Silence of the lambs in Sidney Siege Rescue

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Man Haron Monis, a renegade Muslim cleric single-handedly took a café full of patrons hostage at gunpoint in Sydney on December 14, 2014. Sixteen hours later, he was killed in a tragically successful police or Royal Australian Army rescue bid.

The tragedy is in the number of victims.

To take down a single, inexperienced terrorist, two dead hostages and four wounded including a police officer strikes a very odd note considering the level of anti-terrorist training and international cross-training since 2001.

Across the world, in countries far apart in time, space and state of development, there have been hostage situations involving highly trained, experienced and determined terrorists, outclassing Mosin, a single, auto-didactic terrorist of opportunity.

Yet, in relation to the number of hostages and battle-hardened terrorists, there was either no or minimal loss of life in the rescue operations. There have been no reports of rescuers shooting at each other, as would appear to be the case in Sydney, where one police officer reportedly received shotgun pellets in his face although Mosin is not known to have been armed with a shotgun.

It is also not clear whether Mosin killed the hostages or whether they were shot in a crossfire.

According to The Australian newspaper New South Wales state police commissioner Andrew Scipione “wouldn’t say whether two hostages who were killed – a 34-year-old man and a 38-year-old woman – were caught in crossfire, or shot by the gunman. Among the four wounded was a police officer.”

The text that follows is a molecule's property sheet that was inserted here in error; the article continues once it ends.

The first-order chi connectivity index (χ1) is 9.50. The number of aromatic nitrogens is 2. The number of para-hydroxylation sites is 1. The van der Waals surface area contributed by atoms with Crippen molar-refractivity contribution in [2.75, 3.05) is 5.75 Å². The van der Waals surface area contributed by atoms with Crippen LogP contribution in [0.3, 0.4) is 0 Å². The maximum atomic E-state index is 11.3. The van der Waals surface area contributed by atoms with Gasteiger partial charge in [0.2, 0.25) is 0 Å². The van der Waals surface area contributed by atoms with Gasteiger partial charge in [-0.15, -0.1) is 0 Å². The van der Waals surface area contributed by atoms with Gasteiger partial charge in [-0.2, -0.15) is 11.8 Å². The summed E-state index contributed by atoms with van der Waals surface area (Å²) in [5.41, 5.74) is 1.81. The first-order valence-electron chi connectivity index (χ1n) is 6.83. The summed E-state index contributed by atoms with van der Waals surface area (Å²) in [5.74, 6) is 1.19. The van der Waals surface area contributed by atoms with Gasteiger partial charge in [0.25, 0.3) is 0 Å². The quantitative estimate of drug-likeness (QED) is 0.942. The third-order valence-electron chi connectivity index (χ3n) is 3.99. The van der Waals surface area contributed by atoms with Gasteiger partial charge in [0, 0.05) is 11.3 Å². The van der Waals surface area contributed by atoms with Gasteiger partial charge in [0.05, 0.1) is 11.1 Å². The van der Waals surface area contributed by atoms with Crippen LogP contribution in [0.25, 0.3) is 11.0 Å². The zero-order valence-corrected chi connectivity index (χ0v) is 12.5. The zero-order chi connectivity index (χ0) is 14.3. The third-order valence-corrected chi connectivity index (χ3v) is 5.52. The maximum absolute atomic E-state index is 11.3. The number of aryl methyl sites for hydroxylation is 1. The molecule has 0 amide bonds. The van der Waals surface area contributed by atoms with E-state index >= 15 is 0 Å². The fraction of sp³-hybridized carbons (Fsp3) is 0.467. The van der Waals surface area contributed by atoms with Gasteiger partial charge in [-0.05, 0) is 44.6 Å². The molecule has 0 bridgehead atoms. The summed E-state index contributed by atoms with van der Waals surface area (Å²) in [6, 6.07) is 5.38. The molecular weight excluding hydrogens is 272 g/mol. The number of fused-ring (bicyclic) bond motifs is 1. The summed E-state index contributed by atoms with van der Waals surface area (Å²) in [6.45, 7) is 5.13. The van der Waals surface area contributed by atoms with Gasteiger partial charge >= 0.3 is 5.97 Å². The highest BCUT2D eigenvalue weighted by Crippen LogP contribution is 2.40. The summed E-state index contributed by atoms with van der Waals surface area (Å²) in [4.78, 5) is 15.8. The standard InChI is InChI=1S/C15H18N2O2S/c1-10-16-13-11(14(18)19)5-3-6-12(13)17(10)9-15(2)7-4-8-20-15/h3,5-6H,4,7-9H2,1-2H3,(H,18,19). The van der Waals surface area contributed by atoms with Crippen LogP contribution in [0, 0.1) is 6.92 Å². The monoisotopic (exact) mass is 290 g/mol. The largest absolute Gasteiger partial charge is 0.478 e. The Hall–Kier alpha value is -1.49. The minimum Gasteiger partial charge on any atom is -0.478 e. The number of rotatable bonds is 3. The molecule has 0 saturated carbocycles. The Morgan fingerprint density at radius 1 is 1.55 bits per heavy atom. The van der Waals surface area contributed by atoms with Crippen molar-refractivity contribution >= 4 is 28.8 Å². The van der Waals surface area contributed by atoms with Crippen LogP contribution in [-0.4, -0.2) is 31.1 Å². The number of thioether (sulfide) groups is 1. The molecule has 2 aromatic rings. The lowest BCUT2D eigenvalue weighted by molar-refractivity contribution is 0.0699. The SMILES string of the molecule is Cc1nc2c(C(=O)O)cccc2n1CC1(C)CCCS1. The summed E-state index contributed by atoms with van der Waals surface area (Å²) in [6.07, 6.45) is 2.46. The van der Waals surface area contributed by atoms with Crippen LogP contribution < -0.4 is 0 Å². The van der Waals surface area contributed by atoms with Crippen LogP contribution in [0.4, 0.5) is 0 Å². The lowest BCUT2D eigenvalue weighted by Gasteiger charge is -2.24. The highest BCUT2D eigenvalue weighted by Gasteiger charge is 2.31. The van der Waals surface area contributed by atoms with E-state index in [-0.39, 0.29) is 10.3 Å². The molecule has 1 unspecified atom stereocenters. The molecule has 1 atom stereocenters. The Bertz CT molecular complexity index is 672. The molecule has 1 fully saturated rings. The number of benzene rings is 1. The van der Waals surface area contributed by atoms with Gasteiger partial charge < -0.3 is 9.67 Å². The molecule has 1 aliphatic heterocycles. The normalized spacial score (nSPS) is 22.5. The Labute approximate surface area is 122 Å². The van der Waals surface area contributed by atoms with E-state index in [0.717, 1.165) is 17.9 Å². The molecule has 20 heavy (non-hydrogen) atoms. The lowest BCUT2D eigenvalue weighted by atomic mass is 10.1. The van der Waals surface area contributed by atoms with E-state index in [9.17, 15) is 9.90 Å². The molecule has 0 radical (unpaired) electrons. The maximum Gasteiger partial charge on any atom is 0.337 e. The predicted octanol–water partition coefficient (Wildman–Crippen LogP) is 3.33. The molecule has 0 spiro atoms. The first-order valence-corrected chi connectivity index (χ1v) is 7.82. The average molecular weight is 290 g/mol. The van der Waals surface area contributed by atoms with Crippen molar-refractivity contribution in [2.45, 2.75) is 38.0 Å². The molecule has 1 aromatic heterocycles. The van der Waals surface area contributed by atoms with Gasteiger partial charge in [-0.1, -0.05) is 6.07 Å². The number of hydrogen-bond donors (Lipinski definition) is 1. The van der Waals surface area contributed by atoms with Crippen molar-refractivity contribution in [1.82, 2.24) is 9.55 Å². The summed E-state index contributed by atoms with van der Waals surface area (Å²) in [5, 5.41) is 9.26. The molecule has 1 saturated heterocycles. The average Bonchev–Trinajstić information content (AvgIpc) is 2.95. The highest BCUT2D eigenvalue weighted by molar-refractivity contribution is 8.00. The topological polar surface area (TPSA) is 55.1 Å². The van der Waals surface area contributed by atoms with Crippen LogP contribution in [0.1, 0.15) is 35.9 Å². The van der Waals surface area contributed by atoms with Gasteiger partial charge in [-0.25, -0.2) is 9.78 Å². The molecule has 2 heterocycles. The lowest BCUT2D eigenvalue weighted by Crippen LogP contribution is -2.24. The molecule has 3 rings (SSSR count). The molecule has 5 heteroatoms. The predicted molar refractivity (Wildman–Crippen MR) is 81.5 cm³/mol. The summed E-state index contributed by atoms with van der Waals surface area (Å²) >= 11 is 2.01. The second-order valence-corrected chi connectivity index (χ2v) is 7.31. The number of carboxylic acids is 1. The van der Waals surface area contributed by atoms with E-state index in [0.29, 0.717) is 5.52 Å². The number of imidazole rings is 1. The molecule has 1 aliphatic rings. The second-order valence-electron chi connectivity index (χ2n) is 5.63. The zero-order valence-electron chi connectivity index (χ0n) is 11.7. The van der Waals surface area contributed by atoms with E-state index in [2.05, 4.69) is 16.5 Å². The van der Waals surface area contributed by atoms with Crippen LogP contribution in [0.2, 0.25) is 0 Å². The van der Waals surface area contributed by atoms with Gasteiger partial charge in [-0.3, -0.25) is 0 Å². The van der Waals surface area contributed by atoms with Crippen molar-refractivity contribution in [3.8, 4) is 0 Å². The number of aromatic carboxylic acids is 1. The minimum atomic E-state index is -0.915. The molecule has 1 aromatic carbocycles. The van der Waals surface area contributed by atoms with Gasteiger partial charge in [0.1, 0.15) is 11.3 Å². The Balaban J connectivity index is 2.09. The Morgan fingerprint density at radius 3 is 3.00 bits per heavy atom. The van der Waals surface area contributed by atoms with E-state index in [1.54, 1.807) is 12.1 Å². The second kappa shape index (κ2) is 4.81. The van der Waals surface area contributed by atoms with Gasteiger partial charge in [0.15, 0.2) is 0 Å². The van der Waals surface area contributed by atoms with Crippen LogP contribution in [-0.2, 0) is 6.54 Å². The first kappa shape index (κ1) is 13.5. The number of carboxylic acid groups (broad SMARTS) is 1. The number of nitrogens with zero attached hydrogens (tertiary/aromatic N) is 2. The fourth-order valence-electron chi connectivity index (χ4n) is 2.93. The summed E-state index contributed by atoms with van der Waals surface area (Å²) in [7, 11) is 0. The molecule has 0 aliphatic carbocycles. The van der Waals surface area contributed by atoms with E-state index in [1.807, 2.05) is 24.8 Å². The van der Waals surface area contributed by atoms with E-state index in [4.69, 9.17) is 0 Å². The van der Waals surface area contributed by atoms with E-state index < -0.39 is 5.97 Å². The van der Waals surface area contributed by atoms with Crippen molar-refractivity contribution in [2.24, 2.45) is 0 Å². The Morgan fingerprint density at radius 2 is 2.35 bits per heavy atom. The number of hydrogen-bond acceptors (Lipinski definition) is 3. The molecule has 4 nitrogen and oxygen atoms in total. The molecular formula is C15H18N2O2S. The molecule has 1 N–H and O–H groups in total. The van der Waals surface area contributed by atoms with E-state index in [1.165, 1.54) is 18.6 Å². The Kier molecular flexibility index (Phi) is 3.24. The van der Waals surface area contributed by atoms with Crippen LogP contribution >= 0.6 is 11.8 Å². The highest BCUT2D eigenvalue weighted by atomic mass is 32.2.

According to the BBC, the officer reportedly received shotgun pellets in the face and “Local media reports suggest the commandos from the Royal Australian Regiment entered the building after the gunman started firing shots.” These commandos are known to train with the famed British SAS and reckoned pretty good. So they were probably shackled by conflicting civilian decisions emanating from politicians who wanted the police cloned on to their possible success. Or at least, for their sakes, that is what one hopes …

Going in mob-handed led two families into mourning, four others into distress and careers to teeter on a razor’s edge.

Clarification will have to await a highly challenged PR team’s career-salvaging spin.

In the meantime, the most important lesson to be learned here is that of contingency planning and coordination.

Small scale, high intensity operations, in which the lives of innocent civilians hang in the balance are not an arena for inter-service rivalry, hasty planning, testing ground for mediocre training or pride. One, some or all of these appear to have tarnished what could have been an exemplary operation serving as a stellar message to would-be terrorists.

Scrambling for calm, the Australians have also reassured the public that this was the act of a lone gunman.

Perhaps.

Going by the results of the rescue operation, this statement— as hasty as the planning for the rescue bid— might boomerang to haunt the Australian government.

To cut a long story short, this business is a game of tactical chess into which the Australians have never had to sink their teeth except as auxiliaries for American policy. They would do well to train with politically neutral forces such as the British SAS or French Foreign Legion.

Crying victory at this stage would be pre and immature.

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